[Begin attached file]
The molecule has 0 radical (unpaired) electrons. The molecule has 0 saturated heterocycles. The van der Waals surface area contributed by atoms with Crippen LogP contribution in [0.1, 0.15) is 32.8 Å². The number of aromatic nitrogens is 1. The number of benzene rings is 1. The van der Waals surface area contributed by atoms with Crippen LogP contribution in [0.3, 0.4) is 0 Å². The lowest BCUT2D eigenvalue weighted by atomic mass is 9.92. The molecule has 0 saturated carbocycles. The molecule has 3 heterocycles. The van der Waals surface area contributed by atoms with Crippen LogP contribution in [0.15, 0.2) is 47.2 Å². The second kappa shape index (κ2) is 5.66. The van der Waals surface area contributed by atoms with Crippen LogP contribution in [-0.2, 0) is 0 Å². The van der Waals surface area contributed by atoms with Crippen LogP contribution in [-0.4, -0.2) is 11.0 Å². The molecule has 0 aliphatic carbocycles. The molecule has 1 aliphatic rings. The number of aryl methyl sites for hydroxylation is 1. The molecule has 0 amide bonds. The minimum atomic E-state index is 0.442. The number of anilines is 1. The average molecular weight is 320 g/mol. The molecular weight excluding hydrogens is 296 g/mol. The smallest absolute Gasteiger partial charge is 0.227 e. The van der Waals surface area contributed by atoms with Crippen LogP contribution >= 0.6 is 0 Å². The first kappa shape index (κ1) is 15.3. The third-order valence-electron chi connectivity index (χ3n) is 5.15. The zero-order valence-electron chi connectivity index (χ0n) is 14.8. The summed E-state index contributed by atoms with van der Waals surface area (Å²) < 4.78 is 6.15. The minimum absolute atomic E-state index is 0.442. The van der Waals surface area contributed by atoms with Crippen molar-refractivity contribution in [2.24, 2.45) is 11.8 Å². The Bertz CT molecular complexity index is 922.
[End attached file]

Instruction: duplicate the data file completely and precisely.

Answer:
The molecule has 0 radical (unpaired) electrons. The molecule has 0 saturated heterocycles. The van der Waals surface area contributed by atoms with Crippen LogP contribution in [0.1, 0.15) is 32.8 Å². The number of aromatic nitrogens is 1. The number of benzene rings is 1. The van der Waals surface area contributed by atoms with Crippen LogP contribution in [0.3, 0.4) is 0 Å². The lowest BCUT2D eigenvalue weighted by atomic mass is 9.92. The molecule has 0 saturated carbocycles. The molecule has 3 heterocycles. The van der Waals surface area contributed by atoms with Crippen LogP contribution in [0.15, 0.2) is 47.2 Å². The second kappa shape index (κ2) is 5.66. The van der Waals surface area contributed by atoms with Crippen LogP contribution in [-0.2, 0) is 0 Å². The van der Waals surface area contributed by atoms with Crippen LogP contribution in [-0.4, -0.2) is 11.0 Å². The molecule has 0 aliphatic carbocycles. The molecule has 1 aliphatic rings. The number of aryl methyl sites for hydroxylation is 1. The molecule has 0 amide bonds. The minimum atomic E-state index is 0.442. The number of anilines is 1. The average molecular weight is 320 g/mol. The molecular weight excluding hydrogens is 296 g/mol. The smallest absolute Gasteiger partial charge is 0.227 e. The van der Waals surface area contributed by atoms with Crippen LogP contribution >= 0.6 is 0 Å². The first kappa shape index (κ1) is 15.3. The third-order valence-electron chi connectivity index (χ3n) is 5.15. The zero-order valence-electron chi connectivity index (χ0n) is 14.8. The summed E-state index contributed by atoms with van der Waals surface area (Å²) < 4.78 is 6.15. The minimum absolute atomic E-state index is 0.442. The van der Waals surface area contributed by atoms with Crippen molar-refractivity contribution in [2.24, 2.45) is 11.8 Å². The Bertz CT molecular complexity index is 922.